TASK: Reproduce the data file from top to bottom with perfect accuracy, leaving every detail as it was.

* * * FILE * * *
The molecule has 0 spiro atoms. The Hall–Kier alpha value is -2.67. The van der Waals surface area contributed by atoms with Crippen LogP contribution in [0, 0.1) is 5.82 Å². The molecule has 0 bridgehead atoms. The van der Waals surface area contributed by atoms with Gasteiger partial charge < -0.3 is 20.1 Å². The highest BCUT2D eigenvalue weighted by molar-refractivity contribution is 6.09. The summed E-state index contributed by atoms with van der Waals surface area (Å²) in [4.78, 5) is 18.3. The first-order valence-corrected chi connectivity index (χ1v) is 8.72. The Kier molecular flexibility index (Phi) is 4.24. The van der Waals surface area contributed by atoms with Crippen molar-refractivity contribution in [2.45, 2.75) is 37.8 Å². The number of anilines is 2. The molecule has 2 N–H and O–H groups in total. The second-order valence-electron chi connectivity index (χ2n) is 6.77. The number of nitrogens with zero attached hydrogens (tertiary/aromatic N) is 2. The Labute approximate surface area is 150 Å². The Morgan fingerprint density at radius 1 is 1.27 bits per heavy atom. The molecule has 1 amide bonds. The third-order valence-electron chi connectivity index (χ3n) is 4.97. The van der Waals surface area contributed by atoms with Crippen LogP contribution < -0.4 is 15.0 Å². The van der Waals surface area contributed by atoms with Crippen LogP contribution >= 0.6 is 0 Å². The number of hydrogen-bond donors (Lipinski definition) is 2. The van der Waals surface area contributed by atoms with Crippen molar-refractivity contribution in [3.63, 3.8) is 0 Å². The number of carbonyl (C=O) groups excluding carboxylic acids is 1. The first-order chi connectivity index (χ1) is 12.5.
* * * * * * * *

The molecule has 0 spiro atoms. The Hall–Kier alpha value is -2.67. The van der Waals surface area contributed by atoms with Crippen LogP contribution in [0, 0.1) is 5.82 Å². The molecule has 0 bridgehead atoms. The van der Waals surface area contributed by atoms with Gasteiger partial charge < -0.3 is 20.1 Å². The highest BCUT2D eigenvalue weighted by molar-refractivity contribution is 6.09. The summed E-state index contributed by atoms with van der Waals surface area (Å²) in [4.78, 5) is 18.3. The first-order valence-corrected chi connectivity index (χ1v) is 8.72. The Kier molecular flexibility index (Phi) is 4.24. The van der Waals surface area contributed by atoms with Crippen molar-refractivity contribution in [2.45, 2.75) is 37.8 Å². The number of anilines is 2. The molecule has 2 N–H and O–H groups in total. The second-order valence-electron chi connectivity index (χ2n) is 6.77. The number of nitrogens with zero attached hydrogens (tertiary/aromatic N) is 2. The Labute approximate surface area is 150 Å². The Morgan fingerprint density at radius 1 is 1.27 bits per heavy atom. The molecule has 1 amide bonds. The third-order valence-electron chi connectivity index (χ3n) is 4.97. The van der Waals surface area contributed by atoms with Crippen LogP contribution < -0.4 is 15.0 Å². The van der Waals surface area contributed by atoms with Crippen LogP contribution >= 0.6 is 0 Å². The number of hydrogen-bond donors (Lipinski definition) is 2. The van der Waals surface area contributed by atoms with Crippen molar-refractivity contribution in [3.63, 3.8) is 0 Å². The number of carbonyl (C=O) groups excluding carboxylic acids is 1. The first-order chi connectivity index (χ1) is 12.5.